Run Over

Small towns in the Big Bend area brace for an onslaught of Mexican trucks rolling their way thanks to NAFTA

Blaming his bankruptcy on "the cannibals of Wall Street," Stillwell ultimately lost control of the project. And although the South Orient line was completed decades later, it has never reached its potential. The idle line, now called the Texas Pacifico, is being leased from the Texas Department of Transportation by a Mexican railroad company that hopes to restore it to service. But Stillwell's line soon may be eclipsed by a highway project called La Entrada al Pacifico, which has been promoted since the early 1990s by business groups in Mexico and West Texas.

"La Entrada al Pacifico is essential to opening Texas to the explosive marketplaces of the Pacific Rim and East Asia. Topolobampo is an attractive alternative to the crowded Port of Los Angeles. Having more trucks use the border crossing at Presidio eases pressure on the overburdened international crossings at El Paso," reads a piece of literature promoting the project.

Backers of La Entrada see it as both logical and inevitable. "This is a century-old idea. It's not something we dreamed up. It's the shortest route from the Pacific Coast to the heartland of the United States. I think it saves 500 miles over going through Los Angeles," says Buddy Sipes, a Midland oilman. "It's nothing new. It's just that now people are realizing it's going to be a reality."

Construction workers in Mexico build the base of a bridge that will be part of a new highway connecting the Gulf of California to Texas.
John Davenport/San Antonio Express-News
Construction workers in Mexico build the base of a bridge that will be part of a new highway connecting the Gulf of California to Texas.

Ready or not, it is only a matter of months before the Mexican trucks begin rolling across the two-lane bridge into Presidio, Sipes says.

"When the trucks come onto the U.S. roads, the Texas roads, it's gonna make an impact on them. Their sleepy little lifestyles will end for a while unless they get bypasses around their cities," he says. "I'm afraid they're gonna sit there and say, no, no, no, until the trucks start coming. There is no way they can stop the trucks from coming down their main streets without providing an alternative," he says. Sipes is a member of the Midland Odessa Transportation Alliance (MOTRAN), which has been pushing for a north-south trade route through West Texas since 1993, a year after NAFTA became law.

The group started out using the acronym MOTA until it learned this was Spanish slang for marijuana. It then switched to MOTRAN, which means nothing in either Spanish or English. MOTRAN's early hopes of convincing state highway officials to complete a four-lane highway south from Lubbock to Midland have given way to more modest ambitions.

The La Entrada al Pacifico plan calls for routing Mexican traffic through Presidio and north to Fort Stockton, Odessa and Midland. The U.S. highways would be improved as the traffic load dictates. MOTRAN founder Charles Perry of Odessa believes the region, now dependent on the declining oil patch, will benefit from becoming a major trade link with Mexico. He and others have worked closely with government officials in Chihuahua and Sinaloa who were quick to begin investing in their end of the multistage project. Besides constructing the new bypass south of Ojinaga, engineers are widening other stretches of highway to Chihuahua City and planning new construction all the way to the coast. The critical link is a planned four-lane highway over the 7,000-foot Sierra Nevada. It would connect the states of Chihuahua and Sinaloa, but so far this ambitious highway has not received necessary federal funding. If it is built, Mexican truckers will have an improved highway all the way from Topolobampo through Chihuahua City to Ojinaga. "I wouldn't be surprised if 10 years from now, there are 1,000 trucks a day coming in through Ojinaga and Presidio. It could have a significant economic effect on Midland and Odessa if our local people develop the infrastructure," Perry says. Other bold projections from Mexico suggest as many as 4,000 trucks a day when the route is fully developed in a decade or two. But, Perry says, for the small Texas towns on the route, there is little to look forward to from La Entrada al Pacifico.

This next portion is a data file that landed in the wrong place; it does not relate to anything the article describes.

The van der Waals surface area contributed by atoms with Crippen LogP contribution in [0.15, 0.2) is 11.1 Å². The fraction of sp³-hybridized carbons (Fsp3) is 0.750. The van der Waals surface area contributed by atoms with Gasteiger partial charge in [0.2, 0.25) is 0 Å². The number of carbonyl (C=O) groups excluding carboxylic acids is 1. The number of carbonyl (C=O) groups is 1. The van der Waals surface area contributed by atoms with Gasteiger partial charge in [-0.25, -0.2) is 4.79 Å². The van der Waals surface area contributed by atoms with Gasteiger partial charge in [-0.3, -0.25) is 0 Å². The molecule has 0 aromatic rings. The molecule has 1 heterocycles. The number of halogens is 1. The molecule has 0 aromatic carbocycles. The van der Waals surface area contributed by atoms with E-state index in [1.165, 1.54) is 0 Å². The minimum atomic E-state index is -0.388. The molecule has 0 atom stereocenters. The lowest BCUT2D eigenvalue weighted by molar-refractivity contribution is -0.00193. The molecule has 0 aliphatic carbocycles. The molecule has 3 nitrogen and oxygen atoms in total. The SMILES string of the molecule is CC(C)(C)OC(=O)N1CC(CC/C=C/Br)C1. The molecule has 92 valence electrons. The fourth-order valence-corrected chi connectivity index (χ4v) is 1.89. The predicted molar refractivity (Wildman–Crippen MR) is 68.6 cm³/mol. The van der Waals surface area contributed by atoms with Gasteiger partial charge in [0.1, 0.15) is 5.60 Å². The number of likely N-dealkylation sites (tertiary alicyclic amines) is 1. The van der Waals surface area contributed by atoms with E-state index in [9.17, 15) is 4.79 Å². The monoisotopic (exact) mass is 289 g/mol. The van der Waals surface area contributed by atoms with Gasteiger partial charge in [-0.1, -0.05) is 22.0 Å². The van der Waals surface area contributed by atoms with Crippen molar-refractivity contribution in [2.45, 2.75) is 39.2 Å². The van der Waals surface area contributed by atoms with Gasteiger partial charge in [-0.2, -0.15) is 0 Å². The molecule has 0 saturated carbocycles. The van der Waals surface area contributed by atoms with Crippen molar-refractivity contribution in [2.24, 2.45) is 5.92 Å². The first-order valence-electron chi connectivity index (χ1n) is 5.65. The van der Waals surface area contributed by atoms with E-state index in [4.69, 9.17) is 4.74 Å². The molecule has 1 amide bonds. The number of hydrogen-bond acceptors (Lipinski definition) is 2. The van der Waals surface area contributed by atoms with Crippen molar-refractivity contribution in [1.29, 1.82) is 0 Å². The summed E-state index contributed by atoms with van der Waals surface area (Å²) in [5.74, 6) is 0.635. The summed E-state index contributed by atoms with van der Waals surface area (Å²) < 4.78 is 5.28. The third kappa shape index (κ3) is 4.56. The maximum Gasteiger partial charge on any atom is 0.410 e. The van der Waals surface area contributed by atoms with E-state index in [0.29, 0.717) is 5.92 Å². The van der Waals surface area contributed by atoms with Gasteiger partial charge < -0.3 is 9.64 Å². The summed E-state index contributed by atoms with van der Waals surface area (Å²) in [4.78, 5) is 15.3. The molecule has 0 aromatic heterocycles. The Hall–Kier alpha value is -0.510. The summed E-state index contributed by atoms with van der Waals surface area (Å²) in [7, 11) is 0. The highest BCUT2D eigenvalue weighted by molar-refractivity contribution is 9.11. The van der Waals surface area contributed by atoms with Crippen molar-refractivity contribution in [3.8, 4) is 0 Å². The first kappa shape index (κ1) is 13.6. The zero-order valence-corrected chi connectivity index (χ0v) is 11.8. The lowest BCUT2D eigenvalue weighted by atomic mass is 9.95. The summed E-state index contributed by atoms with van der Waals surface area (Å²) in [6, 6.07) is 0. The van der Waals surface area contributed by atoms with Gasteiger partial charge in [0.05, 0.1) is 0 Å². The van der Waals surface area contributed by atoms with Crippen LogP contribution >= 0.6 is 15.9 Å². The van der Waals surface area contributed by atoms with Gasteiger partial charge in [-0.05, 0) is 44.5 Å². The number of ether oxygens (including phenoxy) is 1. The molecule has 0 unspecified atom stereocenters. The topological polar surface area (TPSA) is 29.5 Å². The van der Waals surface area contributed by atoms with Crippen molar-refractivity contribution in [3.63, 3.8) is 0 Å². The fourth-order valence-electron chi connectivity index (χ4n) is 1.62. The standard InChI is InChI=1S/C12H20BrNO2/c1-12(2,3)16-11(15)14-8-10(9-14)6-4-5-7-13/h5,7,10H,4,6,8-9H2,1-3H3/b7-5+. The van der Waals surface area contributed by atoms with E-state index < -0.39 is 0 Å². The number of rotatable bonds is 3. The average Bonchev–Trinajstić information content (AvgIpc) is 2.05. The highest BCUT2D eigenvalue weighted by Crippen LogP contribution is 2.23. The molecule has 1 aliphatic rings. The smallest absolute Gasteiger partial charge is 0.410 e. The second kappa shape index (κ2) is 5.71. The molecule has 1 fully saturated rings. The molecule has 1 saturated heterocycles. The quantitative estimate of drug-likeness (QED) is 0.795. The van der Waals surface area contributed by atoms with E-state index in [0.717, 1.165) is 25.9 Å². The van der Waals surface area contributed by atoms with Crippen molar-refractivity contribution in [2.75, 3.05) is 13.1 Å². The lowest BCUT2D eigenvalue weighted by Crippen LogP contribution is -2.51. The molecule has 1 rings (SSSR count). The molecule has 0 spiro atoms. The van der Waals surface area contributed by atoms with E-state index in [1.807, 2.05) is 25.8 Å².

"Marfa and Alpine are too small and are not major hubs. The only one between us and the border we think will benefit significantly is Fort Stockton. It sits on [Interstate 10] and will have some possibilities for warehousing," he says. For all their efforts, the MOTRAN group has not convinced either Texas or federal officials to spend a dime on improving roads and services on the U.S. side in anticipation of the truck route.

Despite numerous green highway signs marking the designated route of La Entrada al Pacifico, so far the state highway officials have adopted a wait-and-see approach.

Mexican officials, on the other hand, are going full-speed ahead and are optimistic the entire highway will be built in the next five to six years. "We have talked to the businesses in Sinaloa. Right now they send more than 100,000 produce trailers a year to the East Coast of the United States. Once the highway is complete, they will then go to the port of Presidio to save a lot of time," says Miguel Calderon, director of the state industrial board for Chihuahua. "And this doesn't include the traffic from the maquiladoras or from the Pacific Coast. And also there is traffic from Torreon and Durango that could go through Ojinaga."

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